The key strengths of RDF are the data model which underlies RDF and the extensibility and the ability to mix voacbularies together which comes from this solid foundation. RDF is designed so that the creation of vocabularies to describe parts of the world can b e distributed without breaking the fundamental RDF data model or causing problems for parsers and APIs. For example a person could take an EXIF schema describing image metadata and the extend it for some particular features of a specific camera, document the r elationship between this new vocabulary and the old one in an RDF Schema, and then expect that tools built with the EXIF schema in mind will either ignore the new properties or be able to process them using the RDF schema information. Conversely, RDF also makes mixing and reusing vocabularies created by different groups reasonably easy, again due to the mixture of the simple fundamental RDF data model the ability to document the relationships between vocabularies using RDF Schema. The ability to mix existing v ocabularies in a consistent fashion makes reuse of vocabularies easier.

RDF's strength in the usecases above comes from its distribted nature. RDF documents can be thought of as annotations, and these can be annotations of anything at all. THis means that different, possibly disputed, points of view can be expressed, shared, harvested and aggregated, but with an underlying common data model for description.

Why build it into SVG?

C is faster etc@@

Candidate APIs for RDF in SVG

A minimal API based on Jim Ley's Javascript RDF API

A minimal subset of Jim Ley's API would be 7 methods (paraphrasing slightly):@@check!

function getRDF(url,func)  [func is a call-back function]
function Match(s,p,o)
function subject();
function predicate();
function object();
function getType();
function getNodeValue();

as IDL defnitions of this subset: @@first pass@@ - added one more

interface RDF {
  void getRDFURL ( in DOMString uri, in EventListener callback );       
  RDFTripleList match ( in RDFNode subject, in RDFNode predicate, in RDFNode object); 
  //could also have factory methods here for creating nodes and/or triples
interface RDFTripleList {
  RDFNode getSubject (in unsigned long index);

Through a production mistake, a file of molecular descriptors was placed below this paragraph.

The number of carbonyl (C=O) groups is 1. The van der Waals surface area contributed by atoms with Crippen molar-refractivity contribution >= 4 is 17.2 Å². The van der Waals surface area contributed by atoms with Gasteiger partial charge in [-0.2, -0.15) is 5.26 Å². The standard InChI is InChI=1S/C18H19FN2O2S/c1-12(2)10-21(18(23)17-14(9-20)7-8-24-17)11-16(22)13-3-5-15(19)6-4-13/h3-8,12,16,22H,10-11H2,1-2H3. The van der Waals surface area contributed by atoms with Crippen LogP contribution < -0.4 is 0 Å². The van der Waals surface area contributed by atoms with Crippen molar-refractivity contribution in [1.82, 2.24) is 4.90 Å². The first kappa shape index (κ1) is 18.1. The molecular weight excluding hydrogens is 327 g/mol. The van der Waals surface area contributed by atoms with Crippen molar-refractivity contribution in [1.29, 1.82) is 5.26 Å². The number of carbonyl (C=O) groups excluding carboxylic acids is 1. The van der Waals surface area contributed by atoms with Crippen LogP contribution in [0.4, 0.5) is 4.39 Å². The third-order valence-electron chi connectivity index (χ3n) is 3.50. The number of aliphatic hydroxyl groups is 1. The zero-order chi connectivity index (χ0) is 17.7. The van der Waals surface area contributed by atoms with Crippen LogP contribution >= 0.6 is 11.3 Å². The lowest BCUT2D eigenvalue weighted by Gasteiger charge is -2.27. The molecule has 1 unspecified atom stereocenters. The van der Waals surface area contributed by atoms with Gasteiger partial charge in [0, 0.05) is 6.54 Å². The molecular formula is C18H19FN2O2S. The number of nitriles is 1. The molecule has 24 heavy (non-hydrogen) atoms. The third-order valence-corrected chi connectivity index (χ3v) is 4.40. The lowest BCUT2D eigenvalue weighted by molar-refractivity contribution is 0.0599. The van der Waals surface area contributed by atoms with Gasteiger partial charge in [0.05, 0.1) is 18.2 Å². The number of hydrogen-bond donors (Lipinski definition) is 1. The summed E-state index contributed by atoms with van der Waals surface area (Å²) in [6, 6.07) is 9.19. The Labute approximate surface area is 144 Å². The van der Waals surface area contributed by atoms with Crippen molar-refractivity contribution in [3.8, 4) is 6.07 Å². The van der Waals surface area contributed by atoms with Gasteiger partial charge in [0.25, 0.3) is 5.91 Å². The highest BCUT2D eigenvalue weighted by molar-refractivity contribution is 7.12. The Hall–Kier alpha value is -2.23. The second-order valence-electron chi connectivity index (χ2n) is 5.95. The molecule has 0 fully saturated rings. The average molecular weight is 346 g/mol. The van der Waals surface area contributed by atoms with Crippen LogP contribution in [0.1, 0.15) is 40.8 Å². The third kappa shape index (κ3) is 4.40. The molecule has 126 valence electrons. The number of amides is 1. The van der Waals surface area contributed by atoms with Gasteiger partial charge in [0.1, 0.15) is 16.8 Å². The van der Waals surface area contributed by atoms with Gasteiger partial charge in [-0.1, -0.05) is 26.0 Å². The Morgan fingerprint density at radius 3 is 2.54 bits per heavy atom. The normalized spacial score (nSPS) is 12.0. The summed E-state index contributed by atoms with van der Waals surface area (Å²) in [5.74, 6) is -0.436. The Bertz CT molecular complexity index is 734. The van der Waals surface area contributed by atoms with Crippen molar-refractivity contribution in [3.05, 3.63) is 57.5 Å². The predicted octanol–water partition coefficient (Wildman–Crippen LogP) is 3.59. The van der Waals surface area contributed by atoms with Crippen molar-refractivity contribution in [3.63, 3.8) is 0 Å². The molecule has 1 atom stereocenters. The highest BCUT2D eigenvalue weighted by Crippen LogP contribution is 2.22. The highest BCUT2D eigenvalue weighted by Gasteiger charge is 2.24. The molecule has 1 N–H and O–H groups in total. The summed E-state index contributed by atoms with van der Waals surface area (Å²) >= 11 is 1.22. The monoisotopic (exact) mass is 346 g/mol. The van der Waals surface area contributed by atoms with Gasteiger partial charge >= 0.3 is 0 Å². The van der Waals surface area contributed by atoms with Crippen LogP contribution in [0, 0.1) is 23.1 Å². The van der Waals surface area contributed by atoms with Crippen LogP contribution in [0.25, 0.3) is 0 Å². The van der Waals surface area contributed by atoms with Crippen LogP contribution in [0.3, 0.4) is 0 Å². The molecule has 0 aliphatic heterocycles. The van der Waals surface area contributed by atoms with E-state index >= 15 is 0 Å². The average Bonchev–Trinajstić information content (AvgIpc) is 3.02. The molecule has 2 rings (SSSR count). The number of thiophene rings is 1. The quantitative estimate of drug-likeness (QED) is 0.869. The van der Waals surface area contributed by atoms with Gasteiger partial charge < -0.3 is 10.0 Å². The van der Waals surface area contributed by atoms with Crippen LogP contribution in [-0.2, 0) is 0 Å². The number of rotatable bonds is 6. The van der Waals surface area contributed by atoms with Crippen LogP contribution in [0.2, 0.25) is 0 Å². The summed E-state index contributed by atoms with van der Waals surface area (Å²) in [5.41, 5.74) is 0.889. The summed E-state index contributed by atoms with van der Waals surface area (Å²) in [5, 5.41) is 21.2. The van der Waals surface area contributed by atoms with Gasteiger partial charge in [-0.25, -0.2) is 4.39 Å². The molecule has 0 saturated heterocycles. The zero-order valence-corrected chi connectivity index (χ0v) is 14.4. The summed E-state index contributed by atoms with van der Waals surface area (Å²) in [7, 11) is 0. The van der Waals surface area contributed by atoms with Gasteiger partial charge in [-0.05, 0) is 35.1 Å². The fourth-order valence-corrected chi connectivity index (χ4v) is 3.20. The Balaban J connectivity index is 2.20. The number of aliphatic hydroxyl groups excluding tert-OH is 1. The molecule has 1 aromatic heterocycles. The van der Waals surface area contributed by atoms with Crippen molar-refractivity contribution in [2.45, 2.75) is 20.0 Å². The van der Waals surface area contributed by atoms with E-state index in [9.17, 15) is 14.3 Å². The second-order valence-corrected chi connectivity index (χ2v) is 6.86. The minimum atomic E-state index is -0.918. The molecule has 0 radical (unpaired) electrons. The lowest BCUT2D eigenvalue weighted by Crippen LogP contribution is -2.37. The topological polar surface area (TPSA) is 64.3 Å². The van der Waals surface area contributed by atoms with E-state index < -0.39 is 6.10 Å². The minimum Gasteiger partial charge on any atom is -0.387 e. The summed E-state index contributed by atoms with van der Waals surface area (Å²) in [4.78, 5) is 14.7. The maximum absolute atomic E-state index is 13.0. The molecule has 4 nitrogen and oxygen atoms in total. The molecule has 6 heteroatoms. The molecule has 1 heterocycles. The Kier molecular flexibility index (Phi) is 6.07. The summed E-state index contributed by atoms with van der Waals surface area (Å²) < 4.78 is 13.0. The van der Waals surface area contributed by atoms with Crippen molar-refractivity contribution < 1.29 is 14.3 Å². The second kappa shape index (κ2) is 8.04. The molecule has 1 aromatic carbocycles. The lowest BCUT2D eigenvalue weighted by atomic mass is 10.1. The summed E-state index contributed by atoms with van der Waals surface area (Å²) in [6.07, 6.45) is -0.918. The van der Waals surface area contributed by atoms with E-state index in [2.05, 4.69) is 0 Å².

RDFNode getPredicate (in unsigned long index);
  RDFNode getObject (in unsigned long index);

//there's a sort of hidden obejct here, a triple. This is basically a list of triples

interface RDFNode {
  boolean getType();
  DOMString getNodeValue();
//could build on this for handling datatypes, langage tagging etc 

Mozilla XUL


var ds = RDF.GetDataSource(""); seems to be xul

Conclusions and Further work

Could the API as described support the following?

* transition path....Jim Ley's javascript API....
* the Triple object
* more specific graph operations, e.g. getSingleObject, Subject
* api-level creation, updating, replacing of triples
* provenance in apis
* queries
* literals: xmlliterals, lang, datatypes
* reification support
* RDFS support - subclasss and subproperties
* owl support
* simple inference operations
* serialization

Other stuff

* lots of RDF around - XMP
* Jan's document about rdf apis
* relationship to XBL?
* creative commons??
A future draft of this specification may list a set of property strings 
and expected results, such as the list of EXIF properties. (SVG 1.2)


* Jim's API
* SVG 1.2:
* DOM 3 IDLs
* Jan's api document: 


List of Jim Ley's js functions (not absolutely complete@@)

function getRDF(url,func)  [func is a call-back function]
function GetTriples()
function Match(triples,s,p,o)
function SingleObject(triples,s,p,o)
function SingleSubject(triples,s,p,o)

function outputNTriples()
function createPredicates(els)  ?
function getNamespaces(el)
function Triple(subject,predicate,object,type) 
function doSubProperties(triples)

sample code:
myRDF=new RDF();